Quarter moon or a half moon?
People sometimes look up and say:
Is that a ‘half’ moon in the sky?
Astronomically, the answer to that question is always no. There’s no half-moon phase, at least not in any official way. Invariably, when referring to a half moon, observers are looking at a quarter moon. You see a moon that looks half-illuminated, like half a pie. It might be first or last quarter moon, but – to astronomers – never a half moon. Why is that?
Let’s talk for a minute about the names for the various moon phases. A new moon is most nearly between the Earth and sun for any given lunar orbit. At such a time, the the moon is considered by astronomers to have entered a new orbital cycle, called a lunation.
Full moon signifies that the full visible surface of the moon – its day side – is fully turned toward Earth.
First quarter moon means we see half of the moon’s day side (a quarter of the whole moon), and the moon is one quarter of the way through the current orbital cycle.
Third or last quarter moon means we see a quarter of the moon’s day side, and the moon is three-quarters of the way through the cycle, as measured from one new moon to the next.
Just realize this. Astronomers recognize four primary moon phases (new, first quarter, full, last quarter) and four interstitial phases (waxing crescent, waxing gibbous, waning gibbous waning crescent). Notice … no half moon.
People frequently speak of half moons. There are geographical locations (e.g., Half Moon Bay in California), as well as restaurants, resorts and various other attractions and businesses with this moniker.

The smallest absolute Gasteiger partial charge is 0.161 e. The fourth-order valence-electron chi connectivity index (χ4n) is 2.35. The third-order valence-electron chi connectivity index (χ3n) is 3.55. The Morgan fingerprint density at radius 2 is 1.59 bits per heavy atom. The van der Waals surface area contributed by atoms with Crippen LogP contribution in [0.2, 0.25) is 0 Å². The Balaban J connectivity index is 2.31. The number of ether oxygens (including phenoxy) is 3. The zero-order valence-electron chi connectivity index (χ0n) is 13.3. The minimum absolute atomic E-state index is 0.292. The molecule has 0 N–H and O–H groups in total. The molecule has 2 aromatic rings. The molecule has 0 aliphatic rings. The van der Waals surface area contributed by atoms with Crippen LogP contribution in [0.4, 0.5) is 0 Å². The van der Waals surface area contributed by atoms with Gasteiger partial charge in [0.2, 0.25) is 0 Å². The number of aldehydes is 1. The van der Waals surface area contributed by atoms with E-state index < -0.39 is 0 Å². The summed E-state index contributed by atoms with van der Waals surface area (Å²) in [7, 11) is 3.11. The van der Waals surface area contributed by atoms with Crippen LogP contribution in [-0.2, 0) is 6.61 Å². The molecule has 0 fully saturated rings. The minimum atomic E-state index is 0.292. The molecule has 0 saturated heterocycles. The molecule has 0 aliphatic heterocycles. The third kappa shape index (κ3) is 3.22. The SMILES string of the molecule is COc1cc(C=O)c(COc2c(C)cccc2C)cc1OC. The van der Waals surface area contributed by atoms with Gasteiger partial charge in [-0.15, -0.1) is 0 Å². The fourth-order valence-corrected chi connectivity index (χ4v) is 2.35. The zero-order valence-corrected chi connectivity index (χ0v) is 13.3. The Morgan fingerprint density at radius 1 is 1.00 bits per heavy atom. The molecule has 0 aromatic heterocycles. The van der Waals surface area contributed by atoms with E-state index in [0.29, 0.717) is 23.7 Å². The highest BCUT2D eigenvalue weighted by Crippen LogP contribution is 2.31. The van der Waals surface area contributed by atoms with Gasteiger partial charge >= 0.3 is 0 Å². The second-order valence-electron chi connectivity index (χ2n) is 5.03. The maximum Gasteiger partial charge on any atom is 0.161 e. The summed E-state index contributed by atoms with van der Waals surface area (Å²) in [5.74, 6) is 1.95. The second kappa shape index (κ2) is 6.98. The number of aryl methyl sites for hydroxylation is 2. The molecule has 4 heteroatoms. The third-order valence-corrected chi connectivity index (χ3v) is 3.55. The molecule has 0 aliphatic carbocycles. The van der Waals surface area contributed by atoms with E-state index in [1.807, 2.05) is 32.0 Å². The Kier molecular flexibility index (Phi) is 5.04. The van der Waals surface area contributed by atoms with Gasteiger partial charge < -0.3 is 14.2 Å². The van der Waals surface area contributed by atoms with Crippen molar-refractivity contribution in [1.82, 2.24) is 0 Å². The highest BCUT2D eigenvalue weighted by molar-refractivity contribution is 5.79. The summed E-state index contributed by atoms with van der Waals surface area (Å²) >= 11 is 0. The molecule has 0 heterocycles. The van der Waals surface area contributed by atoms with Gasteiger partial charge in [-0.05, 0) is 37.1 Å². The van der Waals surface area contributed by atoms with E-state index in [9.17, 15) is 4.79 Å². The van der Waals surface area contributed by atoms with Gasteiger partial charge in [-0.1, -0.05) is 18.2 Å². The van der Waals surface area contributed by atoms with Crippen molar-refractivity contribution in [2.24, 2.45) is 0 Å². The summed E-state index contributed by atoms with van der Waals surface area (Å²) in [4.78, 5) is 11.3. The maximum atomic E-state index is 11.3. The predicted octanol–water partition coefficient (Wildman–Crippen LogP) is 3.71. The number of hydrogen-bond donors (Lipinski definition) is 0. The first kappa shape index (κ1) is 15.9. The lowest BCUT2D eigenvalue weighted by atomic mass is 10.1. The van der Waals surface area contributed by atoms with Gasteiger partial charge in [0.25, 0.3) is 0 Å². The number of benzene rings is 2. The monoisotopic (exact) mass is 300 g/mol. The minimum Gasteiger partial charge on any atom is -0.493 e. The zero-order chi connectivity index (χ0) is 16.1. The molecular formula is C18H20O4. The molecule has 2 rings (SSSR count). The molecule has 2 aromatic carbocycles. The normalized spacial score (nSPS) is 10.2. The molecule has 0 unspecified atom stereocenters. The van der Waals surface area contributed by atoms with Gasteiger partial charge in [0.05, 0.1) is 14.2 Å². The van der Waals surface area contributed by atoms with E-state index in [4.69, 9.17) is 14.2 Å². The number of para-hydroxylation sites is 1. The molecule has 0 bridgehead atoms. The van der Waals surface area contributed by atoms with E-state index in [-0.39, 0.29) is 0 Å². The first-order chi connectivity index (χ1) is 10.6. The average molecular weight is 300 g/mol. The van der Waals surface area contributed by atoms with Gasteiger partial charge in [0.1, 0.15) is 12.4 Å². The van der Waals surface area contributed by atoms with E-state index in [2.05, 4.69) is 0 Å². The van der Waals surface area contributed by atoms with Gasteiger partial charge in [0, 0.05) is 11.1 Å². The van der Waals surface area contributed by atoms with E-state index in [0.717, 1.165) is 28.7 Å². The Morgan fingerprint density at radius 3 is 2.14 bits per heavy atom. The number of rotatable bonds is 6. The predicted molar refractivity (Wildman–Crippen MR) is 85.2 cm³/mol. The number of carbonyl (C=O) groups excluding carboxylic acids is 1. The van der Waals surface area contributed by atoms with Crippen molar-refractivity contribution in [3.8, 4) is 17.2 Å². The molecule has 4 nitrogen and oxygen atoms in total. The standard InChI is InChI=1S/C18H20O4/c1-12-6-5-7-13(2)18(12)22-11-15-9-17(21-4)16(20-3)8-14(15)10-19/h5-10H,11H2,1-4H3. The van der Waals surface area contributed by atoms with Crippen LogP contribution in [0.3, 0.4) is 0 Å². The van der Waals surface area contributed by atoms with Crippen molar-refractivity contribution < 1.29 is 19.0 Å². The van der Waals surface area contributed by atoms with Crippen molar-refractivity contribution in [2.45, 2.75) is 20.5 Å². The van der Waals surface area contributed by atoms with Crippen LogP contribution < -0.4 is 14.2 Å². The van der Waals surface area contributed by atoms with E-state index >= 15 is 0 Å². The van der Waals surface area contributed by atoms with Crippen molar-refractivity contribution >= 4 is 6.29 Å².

And so you see that the process of naming things in astronomy isn’t always logical, except perhaps in a very narrow sense. You may think that heavy metal refers to gold or lead, or your favorite band. But, in astronomy, a metal means any element – even some that normally are gases on Earth – that’s anything other than the two lightest elements, hydrogen and helium. Oxygen and carbon, for example, are metals in the language of astronomers. Seriously.
Or consider the ad hoc definition of a dwarf planet adopted by the International Astronomical Union, and used to dump Pluto, unceremoniously, from full planethood. Astronomers are scientists, and, like all scientists, they use a jargon all their own.
In a couple of senses, though, every time you view the moon, you’re observing a half moon. First, just half the moon always faces us. You can’t see the back side since it’s always turned away from us.
Second, whether you can see it all or not, one half of the entire moon is always illuminated by the sun. In other words, the moon has a dayside, just as Earth does. We see this illuminated half of the moon – the entire dayside of the moon – only at full moon.
By the way, there are some other moon phases that are less well known. The moon is named for its shape, which can be a waxing crescent (growing) or waning crescent (diminishing). And we also have gibbous moons, indicating a shape that is unequally curved outward on both sides, but not full. Gibbous moons also wax and wane depending on its time in the cycle.
Learn much more about the various phases of the moon at EarthSky’s article Four keys to understanding moon phases.
Bottom line: You might consider it just a play on words or an oddity of language, but, in the astronomy vocabulary, there are no half moons.